Radio-Canada called me up for information on the Longlac church that burned down yesterday. I was able, in the short time available, to put together this account:
At age 36, Father Joseph-Marie Couture was ordained as a priest in 1922, soon mastered the Ojibway tongue, and conducted missions by canoe, dog team, and snowshoes in roadless communities in Northern Ontario. At age 47, he took flying lessons, acquired his first plane, a Gypsy Moth, and flew 4000 miles that season, acquiring the sobriquet “The Flying Priest”. In 1940, he gave up flying and visiting his 36 missions to take up residence in a new presbytery in the tiny community of Longlac.
Father Couture still had nine missions to visit along the railway line, but it took five priests to replace him. On April 1, 1948, the old church on Indian Point (a projection of land on the north shore of Long Lake) burned down. Father Couture, seriously ill at the time, expired on March 4, 1949. People came from hundreds of miles to pay their respects.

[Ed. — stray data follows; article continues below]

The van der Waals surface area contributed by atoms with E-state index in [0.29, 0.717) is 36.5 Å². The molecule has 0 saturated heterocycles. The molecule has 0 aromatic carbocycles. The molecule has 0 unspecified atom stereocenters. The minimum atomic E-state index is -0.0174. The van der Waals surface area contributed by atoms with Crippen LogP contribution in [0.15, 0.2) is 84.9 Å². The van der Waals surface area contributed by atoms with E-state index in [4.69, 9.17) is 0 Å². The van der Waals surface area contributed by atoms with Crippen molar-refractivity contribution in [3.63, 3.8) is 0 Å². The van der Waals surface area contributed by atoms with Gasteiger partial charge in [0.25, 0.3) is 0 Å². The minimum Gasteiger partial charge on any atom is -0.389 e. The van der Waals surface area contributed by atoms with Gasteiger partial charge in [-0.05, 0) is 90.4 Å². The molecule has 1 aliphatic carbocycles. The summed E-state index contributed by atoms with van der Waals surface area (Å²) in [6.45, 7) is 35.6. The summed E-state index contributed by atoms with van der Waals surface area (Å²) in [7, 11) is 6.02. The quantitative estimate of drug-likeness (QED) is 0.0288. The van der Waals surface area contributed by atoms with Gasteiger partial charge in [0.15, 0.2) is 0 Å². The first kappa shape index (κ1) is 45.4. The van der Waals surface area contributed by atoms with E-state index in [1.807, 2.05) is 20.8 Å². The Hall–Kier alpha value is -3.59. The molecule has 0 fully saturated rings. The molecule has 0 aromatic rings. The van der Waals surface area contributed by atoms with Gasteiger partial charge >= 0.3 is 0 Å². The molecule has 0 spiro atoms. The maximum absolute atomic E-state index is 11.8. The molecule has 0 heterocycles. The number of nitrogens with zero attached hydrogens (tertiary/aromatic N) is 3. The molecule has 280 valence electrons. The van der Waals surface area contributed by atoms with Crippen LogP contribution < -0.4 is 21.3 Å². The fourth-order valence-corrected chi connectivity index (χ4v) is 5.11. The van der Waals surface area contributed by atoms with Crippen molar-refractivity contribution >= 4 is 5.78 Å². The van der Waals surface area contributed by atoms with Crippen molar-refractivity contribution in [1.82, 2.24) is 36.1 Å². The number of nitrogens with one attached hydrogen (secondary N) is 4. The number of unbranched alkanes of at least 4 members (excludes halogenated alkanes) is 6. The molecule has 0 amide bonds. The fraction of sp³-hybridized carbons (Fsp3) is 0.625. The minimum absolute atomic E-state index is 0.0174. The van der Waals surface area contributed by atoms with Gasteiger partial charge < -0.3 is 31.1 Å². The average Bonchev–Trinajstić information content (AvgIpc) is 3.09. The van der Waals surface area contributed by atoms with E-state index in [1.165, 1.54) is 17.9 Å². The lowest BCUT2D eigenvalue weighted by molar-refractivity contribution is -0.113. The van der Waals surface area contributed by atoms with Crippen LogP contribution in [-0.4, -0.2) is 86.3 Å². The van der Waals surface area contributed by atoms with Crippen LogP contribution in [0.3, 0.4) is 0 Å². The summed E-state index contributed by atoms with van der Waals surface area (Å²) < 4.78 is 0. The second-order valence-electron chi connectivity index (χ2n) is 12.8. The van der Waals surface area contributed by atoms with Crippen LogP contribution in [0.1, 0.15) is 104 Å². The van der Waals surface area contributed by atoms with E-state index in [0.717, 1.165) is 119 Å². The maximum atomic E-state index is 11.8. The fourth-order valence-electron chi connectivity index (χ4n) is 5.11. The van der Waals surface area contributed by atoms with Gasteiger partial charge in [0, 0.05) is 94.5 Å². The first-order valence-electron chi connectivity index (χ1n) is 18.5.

Construction began almost immediately on a new Roman Catholic church on the Point, part of Long Lake Reserve #58, which opened in 1950. Father Couture’s remains were laid to rest in a vault in the basement of the Church of the Infant Jesus.
At the end of the century, on May 7, 1997, the church closed. It stood empty, succumbing to the elements, until it burned down on May 23, 2018.